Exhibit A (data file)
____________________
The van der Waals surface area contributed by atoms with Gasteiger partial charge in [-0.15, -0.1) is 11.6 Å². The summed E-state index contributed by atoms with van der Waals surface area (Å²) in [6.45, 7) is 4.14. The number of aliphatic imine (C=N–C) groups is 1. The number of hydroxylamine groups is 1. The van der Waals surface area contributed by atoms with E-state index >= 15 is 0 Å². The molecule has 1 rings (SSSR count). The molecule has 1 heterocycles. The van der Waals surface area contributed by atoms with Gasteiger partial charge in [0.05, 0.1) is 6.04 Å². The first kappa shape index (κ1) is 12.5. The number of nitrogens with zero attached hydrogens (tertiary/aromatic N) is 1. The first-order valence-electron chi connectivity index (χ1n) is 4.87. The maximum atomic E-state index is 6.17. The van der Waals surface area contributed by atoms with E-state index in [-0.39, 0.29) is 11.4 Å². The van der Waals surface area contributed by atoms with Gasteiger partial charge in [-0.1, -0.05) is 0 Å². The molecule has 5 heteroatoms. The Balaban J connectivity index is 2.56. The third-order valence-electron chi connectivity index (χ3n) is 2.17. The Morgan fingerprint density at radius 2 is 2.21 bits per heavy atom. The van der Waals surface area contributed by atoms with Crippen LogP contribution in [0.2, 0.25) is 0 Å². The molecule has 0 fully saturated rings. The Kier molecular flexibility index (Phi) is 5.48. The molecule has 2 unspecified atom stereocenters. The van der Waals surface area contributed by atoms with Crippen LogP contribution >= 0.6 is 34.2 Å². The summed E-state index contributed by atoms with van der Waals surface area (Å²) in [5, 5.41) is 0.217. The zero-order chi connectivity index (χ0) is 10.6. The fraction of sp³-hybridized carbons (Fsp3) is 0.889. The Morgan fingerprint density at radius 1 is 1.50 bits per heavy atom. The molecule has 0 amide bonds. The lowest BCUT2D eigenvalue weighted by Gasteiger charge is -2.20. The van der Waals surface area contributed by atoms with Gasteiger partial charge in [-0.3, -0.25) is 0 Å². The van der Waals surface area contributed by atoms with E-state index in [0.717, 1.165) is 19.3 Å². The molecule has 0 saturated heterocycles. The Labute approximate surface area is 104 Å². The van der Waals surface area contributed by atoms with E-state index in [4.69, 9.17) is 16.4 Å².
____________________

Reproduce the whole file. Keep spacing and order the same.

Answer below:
The van der Waals surface area contributed by atoms with Gasteiger partial charge in [-0.15, -0.1) is 11.6 Å². The summed E-state index contributed by atoms with van der Waals surface area (Å²) in [6.45, 7) is 4.14. The number of aliphatic imine (C=N–C) groups is 1. The number of hydroxylamine groups is 1. The van der Waals surface area contributed by atoms with E-state index >= 15 is 0 Å². The molecule has 1 rings (SSSR count). The molecule has 1 heterocycles. The van der Waals surface area contributed by atoms with Gasteiger partial charge in [0.05, 0.1) is 6.04 Å². The first kappa shape index (κ1) is 12.5. The number of nitrogens with zero attached hydrogens (tertiary/aromatic N) is 1. The first-order valence-electron chi connectivity index (χ1n) is 4.87. The maximum atomic E-state index is 6.17. The van der Waals surface area contributed by atoms with E-state index in [-0.39, 0.29) is 11.4 Å². The van der Waals surface area contributed by atoms with Gasteiger partial charge in [-0.1, -0.05) is 0 Å². The molecule has 5 heteroatoms. The Balaban J connectivity index is 2.56. The third-order valence-electron chi connectivity index (χ3n) is 2.17. The Morgan fingerprint density at radius 2 is 2.21 bits per heavy atom. The van der Waals surface area contributed by atoms with Crippen LogP contribution in [0.2, 0.25) is 0 Å². The molecule has 0 fully saturated rings. The Kier molecular flexibility index (Phi) is 5.48. The molecule has 2 unspecified atom stereocenters. The van der Waals surface area contributed by atoms with Crippen LogP contribution >= 0.6 is 34.2 Å². The summed E-state index contributed by atoms with van der Waals surface area (Å²) in [5, 5.41) is 0.217. The zero-order chi connectivity index (χ0) is 10.6. The fraction of sp³-hybridized carbons (Fsp3) is 0.889. The Morgan fingerprint density at radius 1 is 1.50 bits per heavy atom. The molecule has 0 amide bonds. The lowest BCUT2D eigenvalue weighted by Gasteiger charge is -2.20. The van der Waals surface area contributed by atoms with Gasteiger partial charge in [-0.3, -0.25) is 0 Å². The van der Waals surface area contributed by atoms with E-state index in [0.717, 1.165) is 19.3 Å². The molecule has 0 saturated heterocycles. The Labute approximate surface area is 104 Å². The van der Waals surface area contributed by atoms with E-state index in [4.69, 9.17) is 16.4 Å².